drawing: Ruth Hingston
embroidery: Ruth Hingston
photography: Tim Brook
sound design: Alistair Riddell
location: Canberra ACT
Untitled Moments is an urban plan that emerges before your eyes. Wildlife is forced to share its habitat with the growing suburban footprint progressively becoming more prominent in the frame, as the hard street plan softens through an embroidered animation that re-evaluates the landscape in a charmingly hypnotic fashion. The trio wished to create something from Canberra's most unremarkable moments. The result is anything but dull.
The title is the most important part of a work.
if you don’t pay attention, you miss the best bits.
A new perspective on embroidery
Untitled Moments is a collaborative project exploring the visual impact of embroidery, drawing and photography in a digital animation. We’ve used digital technologies to combine embroidered images with drawing and sound to create narrative sequences, imagined incidents drawn from our observations of Canberra’s most unremarkable moments.
Embroidery was often used for story telling and moral instruction. It employs a variety of stitches to create symbols, figures and text. Sometimes these elements are understood directly; in other cases they serve as references in a spoken narrative. Embroidery has been applied to objects in domestic, religious and ceremonial settings, but these are almost always static objects. The narrative drive is provided by other media or by the viewer’s memory.
Traditionally, animation worked in a strictly two-dimensional plane, using lines, shapes and colours to create the illusion of movement. Now animation uses increasingly sophisticated three-dimensional effects and photorealistic surface textures. In this work we’ve applied embroidery’s textural effects to enhance the viewer’s engagement with a narrative.
The resulting work does not attempt to mimic cartoons or conventional animations. It’s a pastiche, an idiosyncratic mixture of embroidery, drawing, watercolour, photography, scanography, digital animation, field recordings and digitally generated sounds. The final effect is sometimes contemplative, sometimes deliberately cheesy.
Celebrating a process
While it’s being made, an embroidered image isn’t accepted as a work in its own right. It’s only accepted as an object worthy of viewing once every stitch has been completed. But there’s an inherent pleasure in the experience of stitching a work. Here there’s space for an embroiderer to dream, to imagine the next step, to explore the potential for variation.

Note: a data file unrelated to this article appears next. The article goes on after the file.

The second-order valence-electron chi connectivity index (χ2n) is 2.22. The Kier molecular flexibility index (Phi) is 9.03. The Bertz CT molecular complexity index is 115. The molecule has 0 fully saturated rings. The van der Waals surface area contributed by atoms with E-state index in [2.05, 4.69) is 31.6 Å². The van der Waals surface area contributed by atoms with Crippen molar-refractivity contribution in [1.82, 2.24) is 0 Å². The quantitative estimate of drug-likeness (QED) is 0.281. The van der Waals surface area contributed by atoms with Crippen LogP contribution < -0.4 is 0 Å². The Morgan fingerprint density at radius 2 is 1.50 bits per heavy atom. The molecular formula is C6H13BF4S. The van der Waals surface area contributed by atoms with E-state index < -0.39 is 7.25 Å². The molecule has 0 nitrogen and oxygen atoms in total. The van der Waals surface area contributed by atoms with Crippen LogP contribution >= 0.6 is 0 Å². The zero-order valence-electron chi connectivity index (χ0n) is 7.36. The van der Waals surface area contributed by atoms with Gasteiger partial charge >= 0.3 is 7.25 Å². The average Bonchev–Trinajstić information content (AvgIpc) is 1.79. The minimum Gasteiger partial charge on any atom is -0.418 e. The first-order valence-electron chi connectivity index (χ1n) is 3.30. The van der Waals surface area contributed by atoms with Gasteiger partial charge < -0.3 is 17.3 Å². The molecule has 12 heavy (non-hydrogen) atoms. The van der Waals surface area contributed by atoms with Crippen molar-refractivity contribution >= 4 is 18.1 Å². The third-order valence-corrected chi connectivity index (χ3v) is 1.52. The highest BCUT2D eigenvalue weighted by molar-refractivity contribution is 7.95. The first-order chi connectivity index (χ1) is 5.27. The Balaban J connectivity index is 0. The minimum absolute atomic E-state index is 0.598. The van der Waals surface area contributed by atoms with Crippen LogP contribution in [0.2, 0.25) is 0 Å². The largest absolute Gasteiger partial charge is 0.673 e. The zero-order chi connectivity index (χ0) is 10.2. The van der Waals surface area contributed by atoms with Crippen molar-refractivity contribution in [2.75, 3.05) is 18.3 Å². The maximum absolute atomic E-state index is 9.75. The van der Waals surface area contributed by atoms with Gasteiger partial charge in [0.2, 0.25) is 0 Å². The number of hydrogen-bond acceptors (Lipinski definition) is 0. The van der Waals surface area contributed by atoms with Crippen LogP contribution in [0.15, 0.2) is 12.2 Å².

With new digital technology, each step can be captured and the process revived or reinterpreted. The journeying may be more rewarding than the arriving. And, unlike documentary film, digital technology allows for nonliteral descriptions of the process.
In this case, the resulting work builds on our observations of unremarked events in an everyday urban environment—Canberra’s untitled moments.
It’s probably the first digital animation in the world to be based on embroidery!
In considering the sound for Untitled Moments, the central idea, clearly evident in the visual material, needed an equivalent parallel in sound. In this respect, the sound was expected to also convey those moments that fill our daily lives but which we generally take for granted.
As it happened an approach to this creative undertaking was found in sounds recorded
in the very early summer morning just outside Canberra.
In fact, the wildlife provided such intensely rich and dramatic sonic material
that it was a near perfect source for transformation into more abstract forms needed
for the unfolding visual material.
The natural sounds have a compelling significance when critically listened to
and as the visual material becomes more local and personal,
appropriate processing of these sounds complements the urban dynamic we also readily accept.
The temporal pace of the visual material simultaneously provides a clue
as to the structural form of the sound
but a deliberate or precise temporal correlation was studiously avoided.
The overall result achieved is a complex interrelation between the visual and sonic material.
Further, it is likely that repeated viewings will provide different overall impressions,
a strategic design feature the authors considered important
in supporting the concept of
- Wings Platinum 2.4 running under Windows XP
- SuperCollider running under Max OS X
- Audacity running under Max OS X